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The Last Of Us' Showrunners Were 'Ruthless' In Their Pursuit Of Creating The Perfect Clickers

"The Last of Us" takes place in a post-apocalyptic world overrun by a fungal infection, with most humans throughout this wasteland having been transformed into bloodthirsty abominations known simply as "Infected." These Infected are controlled by the Cordyceps fungus growing within their brains, and while every one of these monsters pose a dangerous threat to humanity — the second episode of "The Last of Us" shows that not all Infected are cut from the same cloth.

Early in the episode young survivor Ellie (Bella Ramsey) asks smugglers Joel (Pedro Pascal) and Tess (Anna Torv) about the rumors she's heard within the Boston QZ – rumor's about "Super-Infected" with special abilities, including "ones with split-open heads that see in the dark like bats." Unfortunately for the survivors, they run into this special type of infected (known as a "Clicker" for the telltale sound it makes) shortly thereafter, when passing through an abandoned museum.

Suffice it to say, the Clickers are downright terrifying: blind, shambling monsters with fungus exploding from their skulls, who would rather rip apart a human host than infect them. According to showrunners Craig Mazin and Neil Druckmann, the team put an absurd amount of effort into creating the perfect look for the series' Clickers — creating a monster that would appeal to fans of the show as well as fans of its video game source material.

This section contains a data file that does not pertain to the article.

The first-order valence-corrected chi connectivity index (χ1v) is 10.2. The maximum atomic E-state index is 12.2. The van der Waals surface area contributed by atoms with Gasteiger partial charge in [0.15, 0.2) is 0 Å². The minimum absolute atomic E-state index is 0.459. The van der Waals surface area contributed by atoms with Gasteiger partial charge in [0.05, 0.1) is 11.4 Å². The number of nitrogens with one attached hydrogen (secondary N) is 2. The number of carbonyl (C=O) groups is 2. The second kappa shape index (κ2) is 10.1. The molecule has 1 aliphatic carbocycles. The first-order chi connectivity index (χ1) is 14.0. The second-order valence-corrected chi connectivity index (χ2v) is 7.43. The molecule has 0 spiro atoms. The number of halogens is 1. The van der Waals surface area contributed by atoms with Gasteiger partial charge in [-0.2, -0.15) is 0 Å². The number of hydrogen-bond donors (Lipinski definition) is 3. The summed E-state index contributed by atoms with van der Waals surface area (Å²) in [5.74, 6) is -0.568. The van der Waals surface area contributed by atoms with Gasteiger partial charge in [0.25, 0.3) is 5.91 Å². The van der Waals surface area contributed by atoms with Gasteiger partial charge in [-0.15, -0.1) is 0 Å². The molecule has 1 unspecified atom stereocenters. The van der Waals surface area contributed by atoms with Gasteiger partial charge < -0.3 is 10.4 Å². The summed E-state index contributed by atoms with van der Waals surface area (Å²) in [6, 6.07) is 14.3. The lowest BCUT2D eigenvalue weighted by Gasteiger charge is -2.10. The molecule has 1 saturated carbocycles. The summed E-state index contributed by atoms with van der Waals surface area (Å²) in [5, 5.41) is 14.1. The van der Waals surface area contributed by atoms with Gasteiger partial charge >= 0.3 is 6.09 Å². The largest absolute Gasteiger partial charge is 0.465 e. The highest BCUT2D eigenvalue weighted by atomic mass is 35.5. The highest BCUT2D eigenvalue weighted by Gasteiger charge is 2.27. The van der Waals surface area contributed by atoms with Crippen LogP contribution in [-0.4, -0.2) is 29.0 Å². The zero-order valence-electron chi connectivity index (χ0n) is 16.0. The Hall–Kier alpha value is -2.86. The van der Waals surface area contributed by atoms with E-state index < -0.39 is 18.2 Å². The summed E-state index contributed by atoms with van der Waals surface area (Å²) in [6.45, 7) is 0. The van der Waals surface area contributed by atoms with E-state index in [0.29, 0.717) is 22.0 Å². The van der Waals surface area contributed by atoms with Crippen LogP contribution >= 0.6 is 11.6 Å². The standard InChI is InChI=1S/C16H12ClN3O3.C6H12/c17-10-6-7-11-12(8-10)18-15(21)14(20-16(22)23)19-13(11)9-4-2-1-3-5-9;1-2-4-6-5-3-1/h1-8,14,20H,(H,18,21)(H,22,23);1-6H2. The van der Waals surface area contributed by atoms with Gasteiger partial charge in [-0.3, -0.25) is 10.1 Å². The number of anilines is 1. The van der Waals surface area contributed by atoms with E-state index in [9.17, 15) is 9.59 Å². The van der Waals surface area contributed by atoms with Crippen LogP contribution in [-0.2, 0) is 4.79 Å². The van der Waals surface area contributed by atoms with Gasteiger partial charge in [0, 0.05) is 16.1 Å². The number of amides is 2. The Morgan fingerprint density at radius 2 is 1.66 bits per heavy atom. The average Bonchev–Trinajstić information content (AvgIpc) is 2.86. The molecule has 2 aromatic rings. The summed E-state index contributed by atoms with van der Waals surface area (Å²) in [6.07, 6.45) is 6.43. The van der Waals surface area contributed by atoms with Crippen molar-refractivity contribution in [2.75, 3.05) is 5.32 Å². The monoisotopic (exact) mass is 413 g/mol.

The showrunners created a Clicker that was terrifying and true to the source material

In a video posted to @TheLastofUsHBO on Twitter, showrunner Craig Mazin explains that the process to craft the perfect Clicker began well before any shooting took place — when he assembled an "army" of people to bring these monsters to life on the silver screen. Prosthetics Designer Barrie Cower, in particular, played a major role in crafting the look of these new Clickers; working directly from the original concept art that Neil Druckmann and his team had used for "The Last of Us" video game.

"Neil and I were ruthless in our pursuit," said Mazin. "The first time I got to see the full prosthetics, I got tears in my eyes," added Druckmann. "It captured a lot of the things we were trying to do with the game, but it was there in real life." Beyond just crafting the perfect prosthetic makeup for the Clickers, Mazin says they hired actors who had actually played "The Last of Us" and were familiar with the Clicker's shambling, erratic movements within the game.

Mazin also explained that they wanted to make sure that the Clickers lived up to their terrifying reputation within the game, and said they were extremely happy with the final look and feel of these abhorrent monsters on-screen. The sheer amount of time and effort that went into perfecting these Clickers is certainly very impressive, and shows once again how dedicated the showrunners are about staying faithful to "The Last of Us" video game.